HP Omen 17 2019 RTX 2080 VBios Modding (190W)

Discussion in 'HP' started by DaMafiaGamer, Oct 16, 2019.

  1. tps3443

    tps3443 Notebook Deity

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    Sounds like you need some thermal grizzly conductonaut liquid metal for the CPU. Tape around the CPU die with “Kapton electrical tape” for protection. Then apply some LM to your cpu heatsink area, rub the LM on the cpu heatsink area until it is soaked in to the heatsink really good. You are Practically painting the LM in to the heatsink. Then apply a thin layer directly on your cpu die.

    I would run LM on the GPU too, and follow the exact same steps as above. The lower the temps, the less power it will consume. Meaning more frequency and more boost inside of this 190TDP envelope.

    You can get by on the GPU with standard Kryonaut thermal gel, as RTX series runs pretty cool already.

    But, lowering your GPU temps as much as possible will only help your total power consumption and lower the entire systems heat.

    You could also go for Fujipoly thermal pads on the entire laptop. This will drop overall temps even further. Replacing thermal pads is a tedious process, and higher quality thermal pads like Fujipoly are extremely dense and much harder, so they do not squish down very easily like the cheaper factory oem thermal pads. So running the precise thickness is paramount for optimal temperature!
     
  2. Burrick

    Burrick Notebook Enthusiast

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    I'm a bit intimidated by the LM, I've read it's material sensitive and I assume this whole HP set is solid aluminum. Anyone notice if the contact patch is copper (like my old MSI)? I have plenty of pad leftover from my last repaste project, lemme lookup on Amazon which thickness was needed for the MSI GT.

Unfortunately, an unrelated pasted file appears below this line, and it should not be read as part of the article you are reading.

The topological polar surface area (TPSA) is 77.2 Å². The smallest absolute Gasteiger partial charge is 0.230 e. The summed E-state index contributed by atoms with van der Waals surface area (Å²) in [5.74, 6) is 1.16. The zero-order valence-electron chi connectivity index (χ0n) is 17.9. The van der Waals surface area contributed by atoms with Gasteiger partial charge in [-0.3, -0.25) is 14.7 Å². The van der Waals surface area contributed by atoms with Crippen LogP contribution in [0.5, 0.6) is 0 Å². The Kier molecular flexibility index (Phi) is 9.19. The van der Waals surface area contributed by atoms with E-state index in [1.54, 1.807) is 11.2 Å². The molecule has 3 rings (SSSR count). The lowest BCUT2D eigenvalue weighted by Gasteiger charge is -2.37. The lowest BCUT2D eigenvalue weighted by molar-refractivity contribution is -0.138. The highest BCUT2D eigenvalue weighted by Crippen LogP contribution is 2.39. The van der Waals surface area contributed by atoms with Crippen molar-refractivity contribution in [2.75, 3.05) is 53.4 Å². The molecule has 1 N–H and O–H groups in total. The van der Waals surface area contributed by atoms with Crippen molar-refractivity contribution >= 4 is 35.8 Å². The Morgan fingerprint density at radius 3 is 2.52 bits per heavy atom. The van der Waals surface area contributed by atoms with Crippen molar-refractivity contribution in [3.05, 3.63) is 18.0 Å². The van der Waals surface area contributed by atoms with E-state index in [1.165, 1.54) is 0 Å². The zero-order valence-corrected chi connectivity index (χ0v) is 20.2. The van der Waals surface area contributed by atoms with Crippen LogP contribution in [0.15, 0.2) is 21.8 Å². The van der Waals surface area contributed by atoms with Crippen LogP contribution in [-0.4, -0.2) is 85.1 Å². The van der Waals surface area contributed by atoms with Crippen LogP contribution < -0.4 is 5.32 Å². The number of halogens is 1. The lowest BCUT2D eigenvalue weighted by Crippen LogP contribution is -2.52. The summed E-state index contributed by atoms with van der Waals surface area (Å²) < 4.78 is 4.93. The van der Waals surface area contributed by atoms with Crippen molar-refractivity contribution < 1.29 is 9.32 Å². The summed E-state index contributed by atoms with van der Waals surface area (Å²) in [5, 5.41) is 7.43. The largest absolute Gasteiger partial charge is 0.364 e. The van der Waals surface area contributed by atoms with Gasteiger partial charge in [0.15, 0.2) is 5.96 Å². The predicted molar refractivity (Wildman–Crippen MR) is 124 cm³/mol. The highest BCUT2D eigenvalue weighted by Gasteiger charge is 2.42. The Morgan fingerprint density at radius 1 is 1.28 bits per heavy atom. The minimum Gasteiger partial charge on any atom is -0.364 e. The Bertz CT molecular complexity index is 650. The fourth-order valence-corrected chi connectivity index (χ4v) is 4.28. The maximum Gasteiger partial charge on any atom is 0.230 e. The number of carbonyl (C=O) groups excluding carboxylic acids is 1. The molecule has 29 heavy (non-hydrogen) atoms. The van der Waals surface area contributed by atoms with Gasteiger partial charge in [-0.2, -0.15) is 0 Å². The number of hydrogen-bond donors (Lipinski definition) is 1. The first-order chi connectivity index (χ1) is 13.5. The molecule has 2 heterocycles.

I'll probably just try with MX4 first to see if that does the job. I'm more interested in having the thing perform the way it's supposed to out of the box without screaming, rather than squeezing 110W continuous out of the CPU. (Someone actually managed that according to the XTU benches).
     
  3. tps3443

    tps3443 Notebook Deity

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    The cpu area is probably copper being a high end laptop. LM is the way to go! You’ll be fine.
     
  4. blackfire12

    blackfire12 Notebook Enthusiast

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    Yeah, it's all copper.

    The thing with LM is you REALLY can't get it on anything else besides the CPU/GPU dies and PCB. If you decide to go this route don't forget to apply some kind of acrylic conformal coating around the GPU die's resistors and capacitors. You will also want to mask it off with kapton tape. Same with CPU. This actually saved me from the pressure of the heatsink mating with the dies causing the LM to spill out from the corner and sides. There's tons of how-to guides on how to apply the stuff and I highly recommend looking those up before doing it. Also, it WILL stain and may pit the copper of the heatsink. You won't be able to get it off since the gallium is forming an alloy with the copper and it will set inside of the copper. This wont affect the heat transfer capabilities but it will turn colors from a copper orange to silver.

    LM is easy enough to clean up with rubbing alcohol should you make any mistakes.

    I've applied this stuff 3 times now to my laptop and I just cannot make it work. I constantly see it spiking at 100C on the CPU. I'm beginning to wonder if the heatsink isn't making good contact pressure on the CPU? TG's Kryonaut stuff seems to work really well but maybe that's because it's a thicker paste?
     
  5. smeksime

    smeksime Newbie

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    Just wanted to chime in and share my thoughts and experiences. I've recently acquired my Omen 17 with a 9750H and RTX 2080. I didn't manage to see my scores and temps with stock paste but I did get it repasted with LM and K5 Pro. Temps are 70 on GPU and never reaching 80 on the CPU with the 200W bios. Firestrike score is 20350 and Time Spy is 9350. Does that sound right? In addition, I noticed there's a ~15 C difference between my cores. Is that normal? Although the core temps are great (one core being ~64 and the hottest being 79) I feel there is some concern. Otherwise, great machine for ~$1350.